Is toxic algae moving to Central Florida?

Many South Florida businesses have said their cash flow is suffering.

"I don't really think you can put a price tag on it because the price tag is way greater than monetary if we don't clean it up,” said one boater.

The algae problem is far from new. It’s millions of years old and is not exclusive to South Florida.

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Lake Apopka and some parts of the St. Johns River have had blooms, although not this many.

And that means if people don’t see it, they’ll swim in it, and the quantity of algae matters.

“The chance of you getting enough of the toxin to impact you would be extremely magnified if there was a high density of algae,” said Bill Kurth with Lake Masters Aquatic Weed Control.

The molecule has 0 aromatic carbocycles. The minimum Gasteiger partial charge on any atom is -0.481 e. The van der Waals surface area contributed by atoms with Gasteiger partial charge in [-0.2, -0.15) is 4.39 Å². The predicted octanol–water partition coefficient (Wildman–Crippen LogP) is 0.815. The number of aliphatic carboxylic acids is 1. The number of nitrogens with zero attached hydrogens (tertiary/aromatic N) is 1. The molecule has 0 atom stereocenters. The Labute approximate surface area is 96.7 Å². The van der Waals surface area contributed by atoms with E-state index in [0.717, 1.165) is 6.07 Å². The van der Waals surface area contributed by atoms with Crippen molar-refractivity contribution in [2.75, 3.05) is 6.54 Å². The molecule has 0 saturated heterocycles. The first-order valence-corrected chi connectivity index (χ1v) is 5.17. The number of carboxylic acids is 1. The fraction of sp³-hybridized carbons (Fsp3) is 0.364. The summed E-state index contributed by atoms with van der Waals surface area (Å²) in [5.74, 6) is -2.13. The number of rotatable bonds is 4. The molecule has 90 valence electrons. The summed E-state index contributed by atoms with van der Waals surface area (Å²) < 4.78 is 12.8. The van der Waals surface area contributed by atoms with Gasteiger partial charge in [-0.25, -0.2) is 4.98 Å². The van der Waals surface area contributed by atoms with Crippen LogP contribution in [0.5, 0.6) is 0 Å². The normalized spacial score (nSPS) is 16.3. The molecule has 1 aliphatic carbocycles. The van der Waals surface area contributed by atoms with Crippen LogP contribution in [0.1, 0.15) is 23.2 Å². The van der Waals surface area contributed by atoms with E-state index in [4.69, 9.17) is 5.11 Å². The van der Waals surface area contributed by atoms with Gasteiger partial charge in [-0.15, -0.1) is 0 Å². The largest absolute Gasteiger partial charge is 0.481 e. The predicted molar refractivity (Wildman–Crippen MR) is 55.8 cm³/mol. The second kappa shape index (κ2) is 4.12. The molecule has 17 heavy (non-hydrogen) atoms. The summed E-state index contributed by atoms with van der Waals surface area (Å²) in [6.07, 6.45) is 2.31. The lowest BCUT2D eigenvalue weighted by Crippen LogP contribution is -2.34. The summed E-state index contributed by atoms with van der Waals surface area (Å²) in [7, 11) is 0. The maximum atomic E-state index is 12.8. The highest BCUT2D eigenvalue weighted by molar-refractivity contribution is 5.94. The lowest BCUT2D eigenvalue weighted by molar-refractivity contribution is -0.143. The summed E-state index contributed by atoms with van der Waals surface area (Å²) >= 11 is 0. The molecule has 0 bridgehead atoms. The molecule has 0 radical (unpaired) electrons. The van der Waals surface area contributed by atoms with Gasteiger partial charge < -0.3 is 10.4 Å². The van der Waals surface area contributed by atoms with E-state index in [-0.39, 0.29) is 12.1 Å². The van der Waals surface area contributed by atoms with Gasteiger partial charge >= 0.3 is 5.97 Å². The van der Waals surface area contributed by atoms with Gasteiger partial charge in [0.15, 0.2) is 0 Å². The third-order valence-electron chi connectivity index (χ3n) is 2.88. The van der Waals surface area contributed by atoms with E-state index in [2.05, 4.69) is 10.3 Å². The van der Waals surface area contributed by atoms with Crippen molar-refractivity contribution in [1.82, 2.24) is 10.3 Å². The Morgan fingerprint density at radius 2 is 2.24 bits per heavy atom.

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There are only a few types of blue-green algae known to produce toxins, and there's no way to determine visually if a bloom is harmful, experts said.

The bloom is believed to have come from Lake Okeechobee, and right now, there's no link to Central Florida waterways.

"The blue-green algae came from Lake Okeechobee and flows to the coast. It's not like it's growing on the beaches,” Kurth said.

Most of the residential lakes in Florida are treated to prevent algae.

Health officials say activities on shorelines are safe, but people should not eat fish from affected waters.

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